Home » CS Journal » Northwest pushes to front in sustainable aviation fuels development

Northwest pushes to front in sustainable aviation fuels development

Posted by suzanne at Oct 03, 2011 11:50 AM |
Filed under: , ,

The US Department of Agriculture Secretary visited Seattle last week to announce that teams led by Washington State University and the University of Washington had won grants totaling $80 million to develop technologies and feedstocks for advanced biofuels for the transportation sector.

Northwest pushes to front in sustainable aviation fuels development

Ross Macfarlane, Sr. Advisor, Business Partnerships


By Ross Macfarlane
Climate Solutions

The Northwest is emerging as one of the nation’s most dynamic centers for development of sustainable, low-carbon aviation fuels, and a regional stakeholder process facilitated by Climate Solutions is given wide credit.  

US Department of Agriculture Secretary Tom Vilsack visited Seattle last week to announce that teams led by Washington State University (WSU) and the University of Washington (UW) had won grants totaling $80 million to develop technologies and feedstocks for advanced drop-in biofuels. These fuels for aviation and other transport sectors perform equal to or better than conventional petroleum fuels and are made from wood residues and other non-food materials.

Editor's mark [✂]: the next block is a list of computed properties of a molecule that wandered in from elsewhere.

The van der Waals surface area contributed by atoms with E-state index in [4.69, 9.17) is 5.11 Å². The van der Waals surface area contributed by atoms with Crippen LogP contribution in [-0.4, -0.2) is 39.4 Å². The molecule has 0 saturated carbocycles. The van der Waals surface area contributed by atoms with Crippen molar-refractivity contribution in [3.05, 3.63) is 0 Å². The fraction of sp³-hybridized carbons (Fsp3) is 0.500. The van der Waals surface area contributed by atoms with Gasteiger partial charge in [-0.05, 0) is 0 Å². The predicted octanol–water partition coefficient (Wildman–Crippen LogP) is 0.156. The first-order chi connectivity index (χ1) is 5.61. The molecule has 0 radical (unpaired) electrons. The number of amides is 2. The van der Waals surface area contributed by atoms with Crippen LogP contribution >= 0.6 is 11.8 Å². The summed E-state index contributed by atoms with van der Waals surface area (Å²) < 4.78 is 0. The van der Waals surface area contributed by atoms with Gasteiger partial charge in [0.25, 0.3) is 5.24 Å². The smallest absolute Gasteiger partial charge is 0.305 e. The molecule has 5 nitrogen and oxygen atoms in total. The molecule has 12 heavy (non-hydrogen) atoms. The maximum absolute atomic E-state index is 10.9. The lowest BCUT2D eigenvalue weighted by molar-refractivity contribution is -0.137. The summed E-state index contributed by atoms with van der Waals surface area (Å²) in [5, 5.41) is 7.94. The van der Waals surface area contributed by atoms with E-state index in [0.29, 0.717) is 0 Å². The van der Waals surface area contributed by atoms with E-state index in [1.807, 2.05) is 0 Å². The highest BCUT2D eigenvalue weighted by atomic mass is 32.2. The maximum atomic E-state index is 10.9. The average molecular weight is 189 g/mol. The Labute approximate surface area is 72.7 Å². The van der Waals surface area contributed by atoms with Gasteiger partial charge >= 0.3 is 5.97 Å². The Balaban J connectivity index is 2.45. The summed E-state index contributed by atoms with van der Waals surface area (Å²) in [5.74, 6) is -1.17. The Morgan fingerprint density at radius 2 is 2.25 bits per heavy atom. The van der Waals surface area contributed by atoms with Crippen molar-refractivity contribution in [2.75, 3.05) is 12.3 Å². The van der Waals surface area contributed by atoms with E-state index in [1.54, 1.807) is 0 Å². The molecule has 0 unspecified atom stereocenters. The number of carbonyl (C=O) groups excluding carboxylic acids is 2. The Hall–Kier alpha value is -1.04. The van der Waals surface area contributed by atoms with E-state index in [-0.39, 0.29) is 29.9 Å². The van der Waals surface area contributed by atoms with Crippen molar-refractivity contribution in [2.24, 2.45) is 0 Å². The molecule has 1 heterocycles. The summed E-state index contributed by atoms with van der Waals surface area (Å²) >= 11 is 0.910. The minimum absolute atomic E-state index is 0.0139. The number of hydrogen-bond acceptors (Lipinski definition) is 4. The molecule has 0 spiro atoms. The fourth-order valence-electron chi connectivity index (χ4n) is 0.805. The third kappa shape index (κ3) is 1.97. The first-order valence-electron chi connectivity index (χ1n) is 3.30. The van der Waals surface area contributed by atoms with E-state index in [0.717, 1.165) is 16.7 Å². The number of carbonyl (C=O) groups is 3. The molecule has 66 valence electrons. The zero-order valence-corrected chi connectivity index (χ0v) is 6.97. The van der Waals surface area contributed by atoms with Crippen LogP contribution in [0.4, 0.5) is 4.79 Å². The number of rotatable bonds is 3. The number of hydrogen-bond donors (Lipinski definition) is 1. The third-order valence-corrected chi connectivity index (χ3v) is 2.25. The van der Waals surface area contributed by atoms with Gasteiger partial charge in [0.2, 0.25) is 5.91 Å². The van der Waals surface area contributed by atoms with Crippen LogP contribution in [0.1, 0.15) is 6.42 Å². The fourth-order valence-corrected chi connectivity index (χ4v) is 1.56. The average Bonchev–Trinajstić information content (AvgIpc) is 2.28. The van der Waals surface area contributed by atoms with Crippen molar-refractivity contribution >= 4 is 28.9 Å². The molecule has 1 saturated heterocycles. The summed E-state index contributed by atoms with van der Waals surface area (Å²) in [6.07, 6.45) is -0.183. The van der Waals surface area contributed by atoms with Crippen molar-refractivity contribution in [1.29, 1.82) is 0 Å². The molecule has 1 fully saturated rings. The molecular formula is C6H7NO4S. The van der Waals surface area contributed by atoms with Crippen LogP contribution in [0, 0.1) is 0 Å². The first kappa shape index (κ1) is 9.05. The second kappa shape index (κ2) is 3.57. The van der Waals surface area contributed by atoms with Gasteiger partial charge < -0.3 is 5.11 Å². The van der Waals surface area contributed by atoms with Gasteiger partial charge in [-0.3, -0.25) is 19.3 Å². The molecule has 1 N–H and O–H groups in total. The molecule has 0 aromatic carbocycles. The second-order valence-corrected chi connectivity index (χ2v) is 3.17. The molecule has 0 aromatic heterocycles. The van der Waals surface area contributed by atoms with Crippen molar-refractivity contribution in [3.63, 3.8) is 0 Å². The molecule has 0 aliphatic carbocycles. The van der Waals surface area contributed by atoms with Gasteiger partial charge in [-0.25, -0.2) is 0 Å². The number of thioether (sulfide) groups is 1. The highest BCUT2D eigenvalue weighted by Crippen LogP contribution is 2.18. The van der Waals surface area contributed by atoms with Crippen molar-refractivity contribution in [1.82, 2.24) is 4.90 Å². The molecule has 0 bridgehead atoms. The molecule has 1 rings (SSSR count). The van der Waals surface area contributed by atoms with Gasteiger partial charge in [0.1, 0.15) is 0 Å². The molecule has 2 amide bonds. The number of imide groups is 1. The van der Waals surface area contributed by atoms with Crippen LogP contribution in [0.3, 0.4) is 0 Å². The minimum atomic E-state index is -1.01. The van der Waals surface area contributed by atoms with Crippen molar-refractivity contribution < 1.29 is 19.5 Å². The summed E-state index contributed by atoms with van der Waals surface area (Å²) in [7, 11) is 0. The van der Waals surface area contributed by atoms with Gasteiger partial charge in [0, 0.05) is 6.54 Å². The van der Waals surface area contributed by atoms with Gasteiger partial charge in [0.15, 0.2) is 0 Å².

The announcement was a huge boost to Northwest leadership in sustainable fuels: these teams won more than half of the $136 million awarded by USDA nationally.  Although WSU and UW led these teams, they include universities and private companies from around the region, including Oregon State, University of Idaho, Western Washington University, Weyerhaeuser, Greenwood Resources, and Zeachem. The WSU grant is specifically focused on creating sustainable fuels for Northwest states.

It came as a surprise to grant applicants and people familiar with the process that two universities in one state were winners in a highly competitive national process, taking the lion’s share of funding available nationally.  

Both the Secretary’s comments and conversations with key USDA staff confirmed that these victories had a lot to do with the efforts of the stakeholders involved in Sustainable Aviation Fuels Northwest (SAFN) to create a common vision for sustainable fuels and to look across the entire supply chain.  We are gratified to have played a major role in that effort.  

When we released the SAFN report last May, we were very excited that an incredibly diverse group of stakeholders had come together in support of strong recommendations and a concrete action plan for how we could create safe and sustainable alternatives. And we were very pleased with the national and global recognition. But we all recognized that the flight path was just preparation for take-off and that we needed to focus our efforts on reaching the ultimate goal: commercial production of sustainable fuels at scale in the region.  

Every flight path involves waypoints, and Wednesday’s announcement was just the latest indicator that these efforts are paying off and we are getting closer to our destination.